Vancouver is changing and so have signs and technology. There are now more signs and different kinds of electronic and digital signs available.
Currently, Vancouver’s sign regulations don’t reflect changing technology or broader opportunities for community benefits such as airtime for public art, Amber Alerts, or community announcements.
We’re now working on phase 2 of the Sign By-law review
Phase 1 of the Sign By-law review resulted in updates to regulations for signs on private property and business identification signage in 2017.
Phase 2 of the Sign By-law review will focus on the following signage on private property:
- Third party advertising signs; and
- Electronic signage
Thank you to everyone who shared their thoughts as part of the Sign By-law review phase 2 online survey. We're now summarizing the feedback and will share the results soon.
The information you provided will help us create a draft framework for this kind of signage in Vancouver, including ideas for how to regulate them. We'll be asking for more feedback on policy options in spring 2020.
Since launching phase 2 of the Sign By-law review in fall 2019, we’ve hosted two open houses sessions that were held on November 23 and 27, 2019.
Here is our progress and anticipated milestones.
Phase 1 Council approval: Approval of new Sign By-law and relaxation process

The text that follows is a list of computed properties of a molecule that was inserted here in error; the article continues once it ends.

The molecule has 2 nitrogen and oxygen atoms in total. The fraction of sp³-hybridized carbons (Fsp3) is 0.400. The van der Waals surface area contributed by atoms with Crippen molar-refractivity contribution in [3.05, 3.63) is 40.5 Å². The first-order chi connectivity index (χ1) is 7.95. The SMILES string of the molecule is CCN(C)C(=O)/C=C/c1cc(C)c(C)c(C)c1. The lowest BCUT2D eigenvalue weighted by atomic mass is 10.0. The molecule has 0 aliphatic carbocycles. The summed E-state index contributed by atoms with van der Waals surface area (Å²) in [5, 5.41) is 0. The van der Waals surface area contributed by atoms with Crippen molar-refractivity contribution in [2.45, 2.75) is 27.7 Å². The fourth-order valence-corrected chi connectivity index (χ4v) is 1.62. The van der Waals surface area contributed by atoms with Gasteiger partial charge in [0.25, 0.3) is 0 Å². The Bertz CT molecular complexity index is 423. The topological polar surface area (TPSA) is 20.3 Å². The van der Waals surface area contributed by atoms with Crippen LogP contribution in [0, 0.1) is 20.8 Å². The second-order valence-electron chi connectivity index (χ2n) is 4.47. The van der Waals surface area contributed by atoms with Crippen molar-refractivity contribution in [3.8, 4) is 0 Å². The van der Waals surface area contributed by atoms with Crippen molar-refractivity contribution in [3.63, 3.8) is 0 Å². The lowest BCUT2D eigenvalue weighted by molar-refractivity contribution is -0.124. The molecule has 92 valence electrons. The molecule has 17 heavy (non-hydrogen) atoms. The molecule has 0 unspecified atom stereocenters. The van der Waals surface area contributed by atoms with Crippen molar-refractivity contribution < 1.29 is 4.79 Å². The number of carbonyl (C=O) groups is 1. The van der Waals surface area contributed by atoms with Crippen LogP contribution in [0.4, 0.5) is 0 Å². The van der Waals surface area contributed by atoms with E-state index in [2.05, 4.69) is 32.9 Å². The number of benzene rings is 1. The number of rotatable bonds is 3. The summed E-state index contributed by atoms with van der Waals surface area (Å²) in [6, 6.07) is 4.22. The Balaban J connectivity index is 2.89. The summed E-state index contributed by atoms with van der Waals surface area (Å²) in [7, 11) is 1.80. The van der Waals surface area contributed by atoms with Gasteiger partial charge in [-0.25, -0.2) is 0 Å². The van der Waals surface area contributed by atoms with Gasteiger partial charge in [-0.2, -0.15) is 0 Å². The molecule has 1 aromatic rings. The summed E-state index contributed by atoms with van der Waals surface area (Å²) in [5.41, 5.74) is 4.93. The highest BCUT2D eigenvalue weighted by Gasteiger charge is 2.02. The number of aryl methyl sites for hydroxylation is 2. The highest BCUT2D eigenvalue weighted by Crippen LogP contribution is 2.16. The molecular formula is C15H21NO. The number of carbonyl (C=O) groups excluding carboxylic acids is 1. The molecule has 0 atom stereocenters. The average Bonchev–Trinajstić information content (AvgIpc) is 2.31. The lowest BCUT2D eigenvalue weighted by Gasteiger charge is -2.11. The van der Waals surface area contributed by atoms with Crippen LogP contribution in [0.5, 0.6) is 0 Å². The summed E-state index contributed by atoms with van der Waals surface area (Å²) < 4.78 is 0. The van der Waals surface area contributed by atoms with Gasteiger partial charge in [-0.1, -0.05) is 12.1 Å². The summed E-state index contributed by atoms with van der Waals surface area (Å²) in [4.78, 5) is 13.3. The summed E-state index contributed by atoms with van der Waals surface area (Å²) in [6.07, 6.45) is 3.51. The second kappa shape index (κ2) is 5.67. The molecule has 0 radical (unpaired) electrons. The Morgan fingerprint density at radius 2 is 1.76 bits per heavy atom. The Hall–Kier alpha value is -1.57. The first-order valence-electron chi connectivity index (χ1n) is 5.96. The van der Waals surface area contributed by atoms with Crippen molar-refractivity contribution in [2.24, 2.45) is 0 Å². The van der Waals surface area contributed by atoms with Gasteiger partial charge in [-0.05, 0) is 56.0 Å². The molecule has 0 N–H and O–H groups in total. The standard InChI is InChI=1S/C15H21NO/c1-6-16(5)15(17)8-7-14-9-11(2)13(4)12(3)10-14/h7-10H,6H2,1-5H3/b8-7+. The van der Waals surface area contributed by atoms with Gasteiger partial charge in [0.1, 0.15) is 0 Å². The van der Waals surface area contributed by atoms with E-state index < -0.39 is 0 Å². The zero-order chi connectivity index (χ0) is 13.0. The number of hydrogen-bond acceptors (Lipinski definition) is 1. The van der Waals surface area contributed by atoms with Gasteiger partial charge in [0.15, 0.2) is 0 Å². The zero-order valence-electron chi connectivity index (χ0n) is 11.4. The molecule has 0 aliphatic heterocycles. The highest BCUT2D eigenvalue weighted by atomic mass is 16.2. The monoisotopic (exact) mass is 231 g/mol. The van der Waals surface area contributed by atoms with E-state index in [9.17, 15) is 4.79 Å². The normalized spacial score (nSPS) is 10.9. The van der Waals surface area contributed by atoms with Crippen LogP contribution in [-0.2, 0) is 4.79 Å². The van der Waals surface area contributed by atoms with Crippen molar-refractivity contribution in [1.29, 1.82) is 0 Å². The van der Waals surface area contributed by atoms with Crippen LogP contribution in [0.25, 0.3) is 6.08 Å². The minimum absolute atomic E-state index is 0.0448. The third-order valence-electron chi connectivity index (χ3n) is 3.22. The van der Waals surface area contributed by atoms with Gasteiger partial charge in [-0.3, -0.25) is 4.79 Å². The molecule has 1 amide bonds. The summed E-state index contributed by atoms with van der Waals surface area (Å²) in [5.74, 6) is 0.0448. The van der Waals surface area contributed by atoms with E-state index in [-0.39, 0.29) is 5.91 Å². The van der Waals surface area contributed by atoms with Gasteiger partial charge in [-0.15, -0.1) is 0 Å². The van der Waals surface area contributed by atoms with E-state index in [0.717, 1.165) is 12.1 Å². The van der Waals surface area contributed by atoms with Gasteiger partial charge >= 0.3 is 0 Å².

Public launch of phase 2
Early - mid 2019
Stakeholder consultation: Consultation with sign and outdoor advertising industry
Public and stakeholder engagement: Open houses and online survey
We are here
Early - mid 2020
Develop policy options
Public and stakeholder engagement: Opportunities to learn about ideas for regulating advertising signs and to provide feedback
Mid - late 2020
Prepare recommendations and present to Council: Proposed changes considered by Council.
2021 and onwards
Implementation of Sign By-law updates
Vancouver Sign By-law
The Sign By-law:
- Regulates signs that businesses use to identify themselves on private property
- Provides specifications for the size, shape and height of signs; and
- Regulates where a sign may be placed on a building or site
Generally, more prominent signage is permitted in the downtown core area and local commercial areas, while signs in residential areas are the most restricted.
Currently, the by-law does not regulate signs on streets, sidewalks, parks, provincial and federal lands, or signs located inside buildings that are not visible from the street.